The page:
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The Art Of The Physical Exam: The Importance Of Returning To The Basics

Discussion in 'Hospital' started by The Good Doctor, Jan 26, 2023.

  1. The Good Doctor

    The Good Doctor Golden Member

    Aug 12, 2020
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    Make thorough inspection.”
    – Sir William Osler, MD.

    The art of the physical exam is precisely that: an art that must be practiced often, for years on end, and the one that a physician may become a great achiever or skilled but never the master.

    When I trained in internal medicine over a decade ago, our program director often harped on this art. I was too naive to understand his message at the time. But it became quite apparent after training when seeing or viewing others perform a subpar exam. Not in any way stating that I am an expert. However, part of prevention requires looking, hearing, and feeling- physically examining a patient. Most things will likely have gone unnoticed for far too long and likely have progressed pathologically. But not all. After all, there are numerous confounders, including patient and physician ones, disease course and aggressiveness.

    Given today’s expectations and time constraints (as medicine is a business), it would be naive and unrealistic to suggest that every patient encounter requires a full physical exam. That’s what triaging is all about, right?


    I have worn “Coke bottle” eyeglasses since elementary school. The ongoing family joke is that I have superhuman hearing and other senses to compensate for survival. My husband lovingly jokes that he wished I would always join his hunts as my sense of smell is beyond superb.

    That being said, I have been privileged to find several cases of mild aortic stenosis and heart valve pathologies which necessitated further subspecialist monitoring and intervention. These examples are not in any way to give me a pat on the back but, instead, to highlight how important a physical exam is for comprehensive care. The best example I can think of involves a 48-year-old man who happened to end up on my clinic schedule due to his regular physician’s long wait time.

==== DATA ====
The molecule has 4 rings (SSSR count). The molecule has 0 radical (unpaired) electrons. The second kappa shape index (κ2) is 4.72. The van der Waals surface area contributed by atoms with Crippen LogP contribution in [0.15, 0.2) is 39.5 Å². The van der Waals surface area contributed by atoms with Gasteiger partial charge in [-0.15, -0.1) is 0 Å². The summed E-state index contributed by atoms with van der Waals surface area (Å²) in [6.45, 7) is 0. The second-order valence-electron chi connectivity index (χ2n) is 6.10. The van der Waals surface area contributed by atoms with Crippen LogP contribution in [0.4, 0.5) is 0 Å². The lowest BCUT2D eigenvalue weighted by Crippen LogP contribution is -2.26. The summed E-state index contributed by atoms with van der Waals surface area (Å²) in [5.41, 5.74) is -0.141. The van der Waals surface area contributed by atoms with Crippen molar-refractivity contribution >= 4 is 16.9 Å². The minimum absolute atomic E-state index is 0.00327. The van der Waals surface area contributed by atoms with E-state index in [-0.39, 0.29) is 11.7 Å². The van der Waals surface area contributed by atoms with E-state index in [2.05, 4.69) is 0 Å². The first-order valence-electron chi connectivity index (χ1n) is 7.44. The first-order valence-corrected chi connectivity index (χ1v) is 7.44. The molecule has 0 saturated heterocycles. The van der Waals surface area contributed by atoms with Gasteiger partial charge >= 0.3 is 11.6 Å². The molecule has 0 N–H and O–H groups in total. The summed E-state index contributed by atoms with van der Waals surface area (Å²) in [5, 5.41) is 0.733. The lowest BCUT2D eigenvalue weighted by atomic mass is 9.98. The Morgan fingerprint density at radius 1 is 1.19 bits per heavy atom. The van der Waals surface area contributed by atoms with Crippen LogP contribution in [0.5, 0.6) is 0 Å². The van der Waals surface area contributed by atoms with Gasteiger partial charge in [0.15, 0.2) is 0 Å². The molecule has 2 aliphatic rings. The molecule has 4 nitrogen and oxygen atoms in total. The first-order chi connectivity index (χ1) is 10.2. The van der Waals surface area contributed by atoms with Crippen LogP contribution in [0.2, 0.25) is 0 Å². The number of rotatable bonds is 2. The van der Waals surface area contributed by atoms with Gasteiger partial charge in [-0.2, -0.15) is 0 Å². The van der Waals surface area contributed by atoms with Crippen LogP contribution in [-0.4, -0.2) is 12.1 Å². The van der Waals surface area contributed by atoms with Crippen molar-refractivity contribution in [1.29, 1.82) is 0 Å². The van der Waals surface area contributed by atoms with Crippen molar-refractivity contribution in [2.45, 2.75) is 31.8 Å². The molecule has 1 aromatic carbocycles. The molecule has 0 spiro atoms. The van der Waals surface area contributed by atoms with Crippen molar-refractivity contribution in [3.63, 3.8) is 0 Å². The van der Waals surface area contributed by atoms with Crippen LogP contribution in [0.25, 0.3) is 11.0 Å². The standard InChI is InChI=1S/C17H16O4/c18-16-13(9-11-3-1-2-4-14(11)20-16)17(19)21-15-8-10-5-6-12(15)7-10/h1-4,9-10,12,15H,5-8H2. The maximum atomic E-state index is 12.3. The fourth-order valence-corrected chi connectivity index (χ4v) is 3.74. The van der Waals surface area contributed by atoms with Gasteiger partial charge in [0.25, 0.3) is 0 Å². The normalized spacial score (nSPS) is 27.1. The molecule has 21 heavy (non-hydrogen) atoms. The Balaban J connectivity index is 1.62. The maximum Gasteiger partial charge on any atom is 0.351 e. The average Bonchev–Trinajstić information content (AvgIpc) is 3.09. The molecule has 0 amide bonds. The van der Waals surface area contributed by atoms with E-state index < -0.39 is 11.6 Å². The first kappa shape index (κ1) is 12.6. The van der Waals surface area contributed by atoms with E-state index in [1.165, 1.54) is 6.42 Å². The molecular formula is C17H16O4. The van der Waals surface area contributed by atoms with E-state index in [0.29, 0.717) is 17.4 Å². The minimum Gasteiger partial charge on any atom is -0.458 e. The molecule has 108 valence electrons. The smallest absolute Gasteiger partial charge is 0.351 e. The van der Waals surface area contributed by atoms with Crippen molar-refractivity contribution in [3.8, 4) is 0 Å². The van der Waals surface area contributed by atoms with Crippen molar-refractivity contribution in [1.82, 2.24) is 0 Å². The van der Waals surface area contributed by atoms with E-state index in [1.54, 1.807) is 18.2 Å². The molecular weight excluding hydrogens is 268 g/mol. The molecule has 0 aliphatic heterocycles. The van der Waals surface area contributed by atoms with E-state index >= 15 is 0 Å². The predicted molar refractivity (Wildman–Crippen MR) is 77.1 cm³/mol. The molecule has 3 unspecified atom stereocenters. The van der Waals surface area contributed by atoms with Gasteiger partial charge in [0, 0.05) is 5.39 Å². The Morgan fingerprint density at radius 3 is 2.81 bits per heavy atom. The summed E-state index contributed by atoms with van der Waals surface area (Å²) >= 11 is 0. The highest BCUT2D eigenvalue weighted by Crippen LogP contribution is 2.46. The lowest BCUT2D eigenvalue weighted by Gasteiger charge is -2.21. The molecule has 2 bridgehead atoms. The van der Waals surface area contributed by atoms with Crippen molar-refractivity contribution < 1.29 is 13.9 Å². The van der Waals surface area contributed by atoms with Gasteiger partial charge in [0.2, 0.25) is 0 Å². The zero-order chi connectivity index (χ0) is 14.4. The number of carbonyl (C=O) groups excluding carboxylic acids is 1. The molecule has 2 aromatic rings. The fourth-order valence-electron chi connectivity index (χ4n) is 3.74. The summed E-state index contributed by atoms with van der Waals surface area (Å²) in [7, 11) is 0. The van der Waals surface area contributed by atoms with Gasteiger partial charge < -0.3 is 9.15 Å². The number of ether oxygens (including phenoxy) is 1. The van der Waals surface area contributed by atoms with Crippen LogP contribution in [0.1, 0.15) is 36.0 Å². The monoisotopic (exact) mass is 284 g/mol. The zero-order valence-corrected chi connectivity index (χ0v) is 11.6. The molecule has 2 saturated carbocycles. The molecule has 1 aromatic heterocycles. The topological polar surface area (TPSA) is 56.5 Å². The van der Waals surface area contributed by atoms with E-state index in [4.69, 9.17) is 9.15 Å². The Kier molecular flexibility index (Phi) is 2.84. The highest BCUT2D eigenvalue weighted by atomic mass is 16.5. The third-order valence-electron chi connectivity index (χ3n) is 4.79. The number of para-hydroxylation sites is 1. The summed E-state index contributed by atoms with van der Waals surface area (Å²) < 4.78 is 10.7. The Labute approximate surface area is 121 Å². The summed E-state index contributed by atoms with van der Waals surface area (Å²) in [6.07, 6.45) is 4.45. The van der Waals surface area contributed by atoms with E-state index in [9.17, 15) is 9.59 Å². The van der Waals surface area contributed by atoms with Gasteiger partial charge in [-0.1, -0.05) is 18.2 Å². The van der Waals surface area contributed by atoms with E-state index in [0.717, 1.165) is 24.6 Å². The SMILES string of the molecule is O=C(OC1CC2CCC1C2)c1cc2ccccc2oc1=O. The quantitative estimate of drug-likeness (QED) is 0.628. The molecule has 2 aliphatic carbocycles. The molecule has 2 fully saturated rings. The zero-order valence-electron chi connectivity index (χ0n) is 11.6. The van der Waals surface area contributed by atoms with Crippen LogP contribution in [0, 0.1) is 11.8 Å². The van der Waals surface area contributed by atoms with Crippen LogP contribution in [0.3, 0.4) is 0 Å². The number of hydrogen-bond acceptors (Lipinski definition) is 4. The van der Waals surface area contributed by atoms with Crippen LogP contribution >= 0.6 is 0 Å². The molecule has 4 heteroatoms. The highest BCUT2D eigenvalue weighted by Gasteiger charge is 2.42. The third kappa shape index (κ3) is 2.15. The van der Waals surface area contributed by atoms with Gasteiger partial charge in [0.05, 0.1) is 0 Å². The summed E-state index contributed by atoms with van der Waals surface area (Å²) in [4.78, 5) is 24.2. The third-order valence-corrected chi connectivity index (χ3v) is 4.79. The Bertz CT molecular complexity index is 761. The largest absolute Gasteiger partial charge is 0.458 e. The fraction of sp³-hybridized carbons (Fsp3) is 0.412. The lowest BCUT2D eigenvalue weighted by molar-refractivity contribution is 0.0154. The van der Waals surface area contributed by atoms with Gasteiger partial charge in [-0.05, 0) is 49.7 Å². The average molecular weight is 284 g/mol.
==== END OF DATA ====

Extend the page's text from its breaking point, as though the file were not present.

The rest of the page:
Being fairly new then, I had several openings for the same appointment slots. His chief complaint was nasal congestion for three days that was, above all, annoying. He had an important meeting and feared it would interfere with his presentation.

    I have a minimum physical exam I perform out of a 10-year habit on every single encounter. He specifically commented when I adjusted my stethoscope in my ears, “Miss, I’m just here for my nose.”

    And that’s when I heard it. A blowing, harsh systolic murmur radiated to his carotids. He had severe aortic stenosis and a valve replacement in the following weeks.

    That was an exceptionally gratifying encounter. The cardiologist acknowledged how “astute” I was in his CC’d note. But I didn’t think so. I just performed an exam that I did approximately two dozen times a day. It saddens me to think others do not.

    Part of the institution I worked for my first decade as an MD was also involved in academics. Because of this, I was involved in infrequent teaching. It was disheartening to see that most were not skilled at what I would consider basics, such as percussion, egophony, and having a patient perform different maneuvers to elicit changes in flow and, therefore, the sound of a murmur.

    Sometimes, we need to step back and return to the basics. To find pathology, one must practice the art of the physical exam.
    It seems fitting to end as I began with a quote from the father of internal medicine, Sir William Osler, “Methodical examination leads to safe induction.”


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